“In my mind, our best returning defensive player is [senior lineman] Roger Paganelli, and he didn’t play a snap on defense until the playoffs,” said the junior. “So we felt that it was just about getting the right personnel in there to succeed.”

Rye will be back in Mahopac on Nov. 15 as they get set to tangle with Section IX champion Cornwall in the first round of the state playoffs. Cornwall is currently undefeated and has a highly regarded quarterback in Jason Bailey, who, like Livingston, has passed for more than 2,000 yards this season.

Rye’s captains, left to right, Tim DeGraw, Andrew Livingston, Jimmy Timmings, Roger Paganelli, and Chase Pratt pose with the Class A championship plaque. Photos/Bobby Begun

Rye’s captains, left to right, Tim DeGraw, Andrew Livingston, Jimmy Timmings, Roger Paganelli, and Chase Pratt pose with the Class A championship plaque. Photos/Bobby Begun

“Tonight was a great night, a great win, especially to do it in our senior year,” said Livingston. “But we know that we’ve still got a lot of work to do.”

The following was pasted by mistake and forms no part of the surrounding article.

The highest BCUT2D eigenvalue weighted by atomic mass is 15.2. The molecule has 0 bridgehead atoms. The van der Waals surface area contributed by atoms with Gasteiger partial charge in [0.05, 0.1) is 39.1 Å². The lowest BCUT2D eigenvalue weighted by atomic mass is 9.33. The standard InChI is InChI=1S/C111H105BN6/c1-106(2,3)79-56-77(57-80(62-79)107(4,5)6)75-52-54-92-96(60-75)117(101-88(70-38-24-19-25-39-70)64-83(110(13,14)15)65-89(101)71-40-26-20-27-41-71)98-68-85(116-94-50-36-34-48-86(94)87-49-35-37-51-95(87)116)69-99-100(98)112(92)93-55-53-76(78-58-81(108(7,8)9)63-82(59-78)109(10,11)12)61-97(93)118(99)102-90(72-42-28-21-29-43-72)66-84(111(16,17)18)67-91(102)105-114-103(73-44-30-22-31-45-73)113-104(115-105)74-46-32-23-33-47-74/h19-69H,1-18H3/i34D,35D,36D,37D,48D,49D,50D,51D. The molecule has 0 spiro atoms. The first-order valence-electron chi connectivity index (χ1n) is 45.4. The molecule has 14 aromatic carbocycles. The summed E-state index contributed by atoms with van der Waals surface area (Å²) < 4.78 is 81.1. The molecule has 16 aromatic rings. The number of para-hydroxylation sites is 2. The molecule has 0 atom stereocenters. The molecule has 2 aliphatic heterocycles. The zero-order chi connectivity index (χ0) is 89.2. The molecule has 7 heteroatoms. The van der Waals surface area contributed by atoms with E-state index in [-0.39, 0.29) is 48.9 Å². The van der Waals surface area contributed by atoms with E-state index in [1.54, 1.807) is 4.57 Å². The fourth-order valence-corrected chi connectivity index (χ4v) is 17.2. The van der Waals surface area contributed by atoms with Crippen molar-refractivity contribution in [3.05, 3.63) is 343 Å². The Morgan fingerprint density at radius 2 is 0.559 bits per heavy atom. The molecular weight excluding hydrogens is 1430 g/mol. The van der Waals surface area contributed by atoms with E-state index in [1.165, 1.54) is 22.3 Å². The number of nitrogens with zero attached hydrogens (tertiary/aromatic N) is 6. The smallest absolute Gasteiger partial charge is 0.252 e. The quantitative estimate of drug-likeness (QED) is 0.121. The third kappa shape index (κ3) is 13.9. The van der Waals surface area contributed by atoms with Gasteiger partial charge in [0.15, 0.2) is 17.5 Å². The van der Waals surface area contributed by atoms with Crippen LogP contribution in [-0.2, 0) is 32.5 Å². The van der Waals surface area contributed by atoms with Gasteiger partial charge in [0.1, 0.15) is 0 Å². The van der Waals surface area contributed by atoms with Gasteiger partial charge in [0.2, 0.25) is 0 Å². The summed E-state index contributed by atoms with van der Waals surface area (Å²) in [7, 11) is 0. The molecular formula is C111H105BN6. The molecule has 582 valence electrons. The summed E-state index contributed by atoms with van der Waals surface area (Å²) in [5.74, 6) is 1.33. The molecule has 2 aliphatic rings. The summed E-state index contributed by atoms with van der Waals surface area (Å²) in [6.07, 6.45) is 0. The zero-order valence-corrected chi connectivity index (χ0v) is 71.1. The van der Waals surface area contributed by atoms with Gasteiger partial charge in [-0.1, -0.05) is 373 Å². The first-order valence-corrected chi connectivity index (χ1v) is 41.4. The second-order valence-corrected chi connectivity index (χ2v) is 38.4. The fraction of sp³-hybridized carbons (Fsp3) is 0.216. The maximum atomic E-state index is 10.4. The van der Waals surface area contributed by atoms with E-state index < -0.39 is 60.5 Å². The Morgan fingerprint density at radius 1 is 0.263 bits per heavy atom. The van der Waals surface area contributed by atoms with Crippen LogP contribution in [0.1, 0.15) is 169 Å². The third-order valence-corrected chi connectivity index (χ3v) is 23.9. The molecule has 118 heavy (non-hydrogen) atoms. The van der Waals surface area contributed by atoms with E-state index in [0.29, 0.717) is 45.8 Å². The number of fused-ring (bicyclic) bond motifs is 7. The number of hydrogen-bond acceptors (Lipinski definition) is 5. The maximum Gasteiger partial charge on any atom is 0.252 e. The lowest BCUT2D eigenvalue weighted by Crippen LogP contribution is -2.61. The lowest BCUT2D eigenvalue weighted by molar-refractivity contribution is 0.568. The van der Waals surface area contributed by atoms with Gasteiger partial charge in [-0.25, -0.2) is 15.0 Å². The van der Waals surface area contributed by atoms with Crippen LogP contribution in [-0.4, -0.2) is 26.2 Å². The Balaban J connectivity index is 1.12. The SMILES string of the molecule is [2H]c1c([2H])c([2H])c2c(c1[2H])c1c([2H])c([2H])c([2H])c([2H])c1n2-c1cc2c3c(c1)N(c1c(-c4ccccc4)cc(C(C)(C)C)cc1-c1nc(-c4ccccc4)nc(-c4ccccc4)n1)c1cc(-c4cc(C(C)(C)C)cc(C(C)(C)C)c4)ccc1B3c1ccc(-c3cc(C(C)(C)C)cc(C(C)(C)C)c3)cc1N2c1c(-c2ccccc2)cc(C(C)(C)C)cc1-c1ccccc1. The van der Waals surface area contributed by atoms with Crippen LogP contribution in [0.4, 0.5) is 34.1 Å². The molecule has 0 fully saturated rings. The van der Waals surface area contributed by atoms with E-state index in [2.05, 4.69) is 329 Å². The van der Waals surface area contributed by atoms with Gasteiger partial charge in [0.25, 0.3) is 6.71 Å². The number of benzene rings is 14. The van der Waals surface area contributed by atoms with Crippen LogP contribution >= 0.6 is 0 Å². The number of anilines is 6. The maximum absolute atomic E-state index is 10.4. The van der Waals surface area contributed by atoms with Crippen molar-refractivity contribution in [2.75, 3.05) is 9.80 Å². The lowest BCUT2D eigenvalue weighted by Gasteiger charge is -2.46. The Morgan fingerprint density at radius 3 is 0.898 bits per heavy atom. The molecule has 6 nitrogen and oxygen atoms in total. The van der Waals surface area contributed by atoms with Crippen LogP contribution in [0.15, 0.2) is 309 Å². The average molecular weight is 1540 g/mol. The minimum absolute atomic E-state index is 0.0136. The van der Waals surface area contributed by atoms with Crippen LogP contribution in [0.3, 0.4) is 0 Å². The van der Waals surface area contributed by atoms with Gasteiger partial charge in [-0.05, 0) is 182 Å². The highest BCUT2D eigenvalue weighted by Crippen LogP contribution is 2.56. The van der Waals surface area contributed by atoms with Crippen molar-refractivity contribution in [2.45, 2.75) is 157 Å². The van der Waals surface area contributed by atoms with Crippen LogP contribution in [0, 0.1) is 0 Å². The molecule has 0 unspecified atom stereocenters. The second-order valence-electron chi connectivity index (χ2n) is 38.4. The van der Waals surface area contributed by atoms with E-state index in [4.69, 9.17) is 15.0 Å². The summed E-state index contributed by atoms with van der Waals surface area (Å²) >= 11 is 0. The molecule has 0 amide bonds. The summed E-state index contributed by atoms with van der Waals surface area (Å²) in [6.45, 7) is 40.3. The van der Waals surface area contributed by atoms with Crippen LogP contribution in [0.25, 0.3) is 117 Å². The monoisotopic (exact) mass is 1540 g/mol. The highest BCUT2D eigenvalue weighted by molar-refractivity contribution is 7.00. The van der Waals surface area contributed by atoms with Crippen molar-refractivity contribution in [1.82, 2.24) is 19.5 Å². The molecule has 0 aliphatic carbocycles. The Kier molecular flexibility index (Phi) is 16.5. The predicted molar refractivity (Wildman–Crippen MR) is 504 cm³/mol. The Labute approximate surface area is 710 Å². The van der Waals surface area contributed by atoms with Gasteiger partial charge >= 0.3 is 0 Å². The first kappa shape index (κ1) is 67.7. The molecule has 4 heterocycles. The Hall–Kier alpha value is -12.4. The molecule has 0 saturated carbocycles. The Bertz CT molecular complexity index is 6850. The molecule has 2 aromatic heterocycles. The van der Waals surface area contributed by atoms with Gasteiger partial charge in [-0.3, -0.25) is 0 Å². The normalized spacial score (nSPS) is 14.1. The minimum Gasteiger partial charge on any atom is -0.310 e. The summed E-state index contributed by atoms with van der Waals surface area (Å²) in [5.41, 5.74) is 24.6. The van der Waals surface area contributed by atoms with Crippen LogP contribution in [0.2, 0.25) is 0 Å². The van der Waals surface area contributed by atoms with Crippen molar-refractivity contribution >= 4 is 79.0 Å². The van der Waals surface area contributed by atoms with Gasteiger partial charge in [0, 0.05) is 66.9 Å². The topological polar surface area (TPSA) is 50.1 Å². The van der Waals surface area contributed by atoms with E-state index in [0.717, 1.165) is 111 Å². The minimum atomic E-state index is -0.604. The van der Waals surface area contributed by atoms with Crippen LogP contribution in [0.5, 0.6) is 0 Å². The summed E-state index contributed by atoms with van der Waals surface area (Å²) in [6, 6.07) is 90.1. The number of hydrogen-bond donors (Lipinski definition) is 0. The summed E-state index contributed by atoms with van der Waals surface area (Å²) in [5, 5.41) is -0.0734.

CONTACT: sports@hometwn.com

 

 

 

 

 

The Rye Garnets celebrate their 35-14 win over Yorktown at Mahopac High School. Rye’s latest section title is their first since joining Class A.

The Rye Garnets celebrate their 35-14 win over Yorktown at Mahopac High School. Rye’s latest section title is their first since joining Class A.

 
Ryan O’Leary, with scissors, cuts the ribbon at the official opening of Champs Boxing Club’s new location on South Division Street in New Rochelle. O’Leary hopes his gym will be a fixture in the community for years to come. Photo/Bobby Begun

Champs opens new location

By MIKE SMITH
On Wednesday, Oct. 22, Champs Boxing Club held an evening gala to celebrate the opening of its new gym location in New Rochelle. The event, which was hosted by the New Rochelle Chamber of Commerce, was a big step in the right direction for the local boxing club, according to Champs founder Ryan O’Leary. 

Champs Boxing Club, which was previously running out of a smaller space in the city, officially moved into the second floor of 7 S. Division St. about a month ago, but jumped at the chance to celebrate the move with the community, O’Leary said.

“This time, I wanted to do everything by the book, I wanted everything done the right way,” said O’Leary. “Somebody told me to join the Chamber of Commerce, and it turned out to be fantastic.”

O’Leary, a longtime New Rochelle resident, said that while his search for gym space was extensive, he never truly considered leaving the New Rochelle area.

“It was very important for me for this gym to be in New Rochelle,” he said. “People were showing me spaces in the Bronx, but being here, in the heart of New Rochelle, I think that this community was sorely lacking in this kind of thing and I thought I could do it the right way.”